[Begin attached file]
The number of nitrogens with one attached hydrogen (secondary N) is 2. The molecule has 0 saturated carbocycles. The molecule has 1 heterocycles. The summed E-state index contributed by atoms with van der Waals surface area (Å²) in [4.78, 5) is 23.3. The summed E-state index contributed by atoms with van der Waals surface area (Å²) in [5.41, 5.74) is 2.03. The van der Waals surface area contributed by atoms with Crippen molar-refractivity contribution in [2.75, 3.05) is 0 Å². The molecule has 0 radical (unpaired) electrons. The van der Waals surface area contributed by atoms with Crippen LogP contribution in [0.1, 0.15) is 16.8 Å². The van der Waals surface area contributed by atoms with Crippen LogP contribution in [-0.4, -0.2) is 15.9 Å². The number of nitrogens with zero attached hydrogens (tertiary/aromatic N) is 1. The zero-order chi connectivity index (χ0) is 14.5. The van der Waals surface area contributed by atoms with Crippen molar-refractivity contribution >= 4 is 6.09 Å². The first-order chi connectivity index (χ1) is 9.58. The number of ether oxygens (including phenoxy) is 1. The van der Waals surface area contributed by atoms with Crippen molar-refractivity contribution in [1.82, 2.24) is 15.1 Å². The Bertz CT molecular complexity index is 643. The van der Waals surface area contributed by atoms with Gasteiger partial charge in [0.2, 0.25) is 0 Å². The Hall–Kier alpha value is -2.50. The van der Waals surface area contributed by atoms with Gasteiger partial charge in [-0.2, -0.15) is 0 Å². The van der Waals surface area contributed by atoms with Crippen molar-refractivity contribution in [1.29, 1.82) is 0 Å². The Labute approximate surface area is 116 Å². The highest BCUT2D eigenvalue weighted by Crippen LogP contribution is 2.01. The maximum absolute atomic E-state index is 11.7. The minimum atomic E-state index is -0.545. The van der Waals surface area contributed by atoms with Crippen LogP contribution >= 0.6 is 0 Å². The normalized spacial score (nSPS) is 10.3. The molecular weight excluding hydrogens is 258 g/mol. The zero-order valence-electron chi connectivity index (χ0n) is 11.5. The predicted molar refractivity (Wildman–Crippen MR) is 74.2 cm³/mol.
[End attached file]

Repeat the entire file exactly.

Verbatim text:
The number of nitrogens with one attached hydrogen (secondary N) is 2. The molecule has 0 saturated carbocycles. The molecule has 1 heterocycles. The summed E-state index contributed by atoms with van der Waals surface area (Å²) in [4.78, 5) is 23.3. The summed E-state index contributed by atoms with van der Waals surface area (Å²) in [5.41, 5.74) is 2.03. The van der Waals surface area contributed by atoms with Crippen molar-refractivity contribution in [2.75, 3.05) is 0 Å². The molecule has 0 radical (unpaired) electrons. The van der Waals surface area contributed by atoms with Crippen LogP contribution in [0.1, 0.15) is 16.8 Å². The van der Waals surface area contributed by atoms with Crippen LogP contribution in [-0.4, -0.2) is 15.9 Å². The number of nitrogens with zero attached hydrogens (tertiary/aromatic N) is 1. The zero-order chi connectivity index (χ0) is 14.5. The van der Waals surface area contributed by atoms with Crippen molar-refractivity contribution >= 4 is 6.09 Å². The first-order chi connectivity index (χ1) is 9.58. The number of ether oxygens (including phenoxy) is 1. The van der Waals surface area contributed by atoms with Crippen molar-refractivity contribution in [1.82, 2.24) is 15.1 Å². The Bertz CT molecular complexity index is 643. The van der Waals surface area contributed by atoms with Gasteiger partial charge in [0.2, 0.25) is 0 Å². The Hall–Kier alpha value is -2.50. The van der Waals surface area contributed by atoms with Gasteiger partial charge in [-0.2, -0.15) is 0 Å². The van der Waals surface area contributed by atoms with Crippen molar-refractivity contribution in [1.29, 1.82) is 0 Å². The Labute approximate surface area is 116 Å². The highest BCUT2D eigenvalue weighted by Crippen LogP contribution is 2.01. The maximum absolute atomic E-state index is 11.7. The minimum atomic E-state index is -0.545. The van der Waals surface area contributed by atoms with Crippen LogP contribution >= 0.6 is 0 Å². The normalized spacial score (nSPS) is 10.3. The molecular weight excluding hydrogens is 258 g/mol. The zero-order valence-electron chi connectivity index (χ0n) is 11.5. The predicted molar refractivity (Wildman–Crippen MR) is 74.2 cm³/mol.